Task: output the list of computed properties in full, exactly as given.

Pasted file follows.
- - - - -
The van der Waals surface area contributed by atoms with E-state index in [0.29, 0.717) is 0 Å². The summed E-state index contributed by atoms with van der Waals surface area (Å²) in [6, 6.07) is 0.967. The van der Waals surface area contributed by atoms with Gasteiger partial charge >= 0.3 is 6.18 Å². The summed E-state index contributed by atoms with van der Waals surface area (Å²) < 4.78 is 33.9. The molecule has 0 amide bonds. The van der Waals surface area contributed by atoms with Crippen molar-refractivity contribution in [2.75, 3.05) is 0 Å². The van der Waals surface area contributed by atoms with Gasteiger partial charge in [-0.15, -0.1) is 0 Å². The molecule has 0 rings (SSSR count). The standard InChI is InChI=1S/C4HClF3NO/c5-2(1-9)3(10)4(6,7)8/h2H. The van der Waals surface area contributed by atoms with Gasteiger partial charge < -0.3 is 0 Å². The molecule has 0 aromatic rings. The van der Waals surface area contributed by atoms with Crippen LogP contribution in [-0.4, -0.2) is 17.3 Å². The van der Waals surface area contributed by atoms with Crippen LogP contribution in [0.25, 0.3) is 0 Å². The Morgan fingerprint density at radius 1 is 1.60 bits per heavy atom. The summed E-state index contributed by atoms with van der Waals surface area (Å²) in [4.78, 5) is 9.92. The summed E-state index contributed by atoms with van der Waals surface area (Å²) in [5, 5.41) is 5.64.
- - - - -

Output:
The van der Waals surface area contributed by atoms with E-state index in [0.29, 0.717) is 0 Å². The summed E-state index contributed by atoms with van der Waals surface area (Å²) in [6, 6.07) is 0.967. The van der Waals surface area contributed by atoms with Gasteiger partial charge >= 0.3 is 6.18 Å². The summed E-state index contributed by atoms with van der Waals surface area (Å²) < 4.78 is 33.9. The molecule has 0 amide bonds. The van der Waals surface area contributed by atoms with Crippen molar-refractivity contribution in [2.75, 3.05) is 0 Å². The van der Waals surface area contributed by atoms with Gasteiger partial charge in [-0.15, -0.1) is 0 Å². The molecule has 0 rings (SSSR count). The standard InChI is InChI=1S/C4HClF3NO/c5-2(1-9)3(10)4(6,7)8/h2H. The van der Waals surface area contributed by atoms with Gasteiger partial charge < -0.3 is 0 Å². The molecule has 0 aromatic rings. The van der Waals surface area contributed by atoms with Crippen LogP contribution in [-0.4, -0.2) is 17.3 Å². The van der Waals surface area contributed by atoms with Crippen LogP contribution in [0.25, 0.3) is 0 Å². The Morgan fingerprint density at radius 1 is 1.60 bits per heavy atom. The summed E-state index contributed by atoms with van der Waals surface area (Å²) in [4.78, 5) is 9.92. The summed E-state index contributed by atoms with van der Waals surface area (Å²) in [5, 5.41) is 5.64.